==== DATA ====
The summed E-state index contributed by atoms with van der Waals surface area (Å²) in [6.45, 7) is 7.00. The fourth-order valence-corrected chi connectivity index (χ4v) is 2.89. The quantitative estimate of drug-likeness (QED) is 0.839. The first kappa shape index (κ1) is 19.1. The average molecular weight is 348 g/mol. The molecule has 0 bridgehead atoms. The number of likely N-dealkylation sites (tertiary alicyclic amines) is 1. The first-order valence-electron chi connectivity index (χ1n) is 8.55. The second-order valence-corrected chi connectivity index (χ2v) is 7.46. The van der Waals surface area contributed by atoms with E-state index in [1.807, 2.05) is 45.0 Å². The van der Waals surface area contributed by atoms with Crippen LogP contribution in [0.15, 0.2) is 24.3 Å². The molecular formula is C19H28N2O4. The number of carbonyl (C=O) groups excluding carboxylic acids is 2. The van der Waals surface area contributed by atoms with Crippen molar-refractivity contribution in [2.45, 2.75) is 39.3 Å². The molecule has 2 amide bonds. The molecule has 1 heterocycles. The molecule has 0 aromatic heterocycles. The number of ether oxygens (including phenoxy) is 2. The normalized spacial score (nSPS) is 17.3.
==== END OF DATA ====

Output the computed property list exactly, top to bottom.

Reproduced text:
The summed E-state index contributed by atoms with van der Waals surface area (Å²) in [6.45, 7) is 7.00. The fourth-order valence-corrected chi connectivity index (χ4v) is 2.89. The quantitative estimate of drug-likeness (QED) is 0.839. The first kappa shape index (κ1) is 19.1. The average molecular weight is 348 g/mol. The molecule has 0 bridgehead atoms. The number of likely N-dealkylation sites (tertiary alicyclic amines) is 1. The first-order valence-electron chi connectivity index (χ1n) is 8.55. The second-order valence-corrected chi connectivity index (χ2v) is 7.46. The van der Waals surface area contributed by atoms with E-state index in [1.807, 2.05) is 45.0 Å². The van der Waals surface area contributed by atoms with Crippen LogP contribution in [0.15, 0.2) is 24.3 Å². The molecular formula is C19H28N2O4. The number of carbonyl (C=O) groups excluding carboxylic acids is 2. The van der Waals surface area contributed by atoms with Crippen molar-refractivity contribution in [2.45, 2.75) is 39.3 Å². The molecule has 2 amide bonds. The molecule has 1 heterocycles. The molecule has 0 aromatic heterocycles. The number of ether oxygens (including phenoxy) is 2. The normalized spacial score (nSPS) is 17.3.